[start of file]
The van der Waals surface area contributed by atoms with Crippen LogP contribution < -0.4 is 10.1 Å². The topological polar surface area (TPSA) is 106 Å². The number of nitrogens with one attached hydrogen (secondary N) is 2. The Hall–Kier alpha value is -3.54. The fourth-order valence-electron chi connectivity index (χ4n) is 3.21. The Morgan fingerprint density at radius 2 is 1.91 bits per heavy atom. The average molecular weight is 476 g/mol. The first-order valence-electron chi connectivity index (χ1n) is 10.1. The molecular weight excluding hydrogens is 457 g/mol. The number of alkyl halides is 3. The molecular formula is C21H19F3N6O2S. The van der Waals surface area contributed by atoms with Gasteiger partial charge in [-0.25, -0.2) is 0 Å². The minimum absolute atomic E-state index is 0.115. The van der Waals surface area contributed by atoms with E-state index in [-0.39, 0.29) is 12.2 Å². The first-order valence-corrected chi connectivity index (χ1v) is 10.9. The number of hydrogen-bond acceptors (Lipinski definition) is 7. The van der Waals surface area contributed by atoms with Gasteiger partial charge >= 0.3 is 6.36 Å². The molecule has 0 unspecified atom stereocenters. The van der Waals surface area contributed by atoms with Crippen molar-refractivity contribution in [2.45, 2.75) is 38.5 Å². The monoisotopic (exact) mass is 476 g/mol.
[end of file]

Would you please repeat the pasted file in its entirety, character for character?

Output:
The van der Waals surface area contributed by atoms with Crippen LogP contribution < -0.4 is 10.1 Å². The topological polar surface area (TPSA) is 106 Å². The number of nitrogens with one attached hydrogen (secondary N) is 2. The Hall–Kier alpha value is -3.54. The fourth-order valence-electron chi connectivity index (χ4n) is 3.21. The Morgan fingerprint density at radius 2 is 1.91 bits per heavy atom. The average molecular weight is 476 g/mol. The first-order valence-electron chi connectivity index (χ1n) is 10.1. The molecular weight excluding hydrogens is 457 g/mol. The number of alkyl halides is 3. The molecular formula is C21H19F3N6O2S. The van der Waals surface area contributed by atoms with Gasteiger partial charge in [-0.25, -0.2) is 0 Å². The minimum absolute atomic E-state index is 0.115. The van der Waals surface area contributed by atoms with E-state index in [-0.39, 0.29) is 12.2 Å². The first-order valence-corrected chi connectivity index (χ1v) is 10.9. The number of hydrogen-bond acceptors (Lipinski definition) is 7. The van der Waals surface area contributed by atoms with Gasteiger partial charge >= 0.3 is 6.36 Å². The molecule has 0 unspecified atom stereocenters. The van der Waals surface area contributed by atoms with Crippen molar-refractivity contribution in [2.45, 2.75) is 38.5 Å². The monoisotopic (exact) mass is 476 g/mol.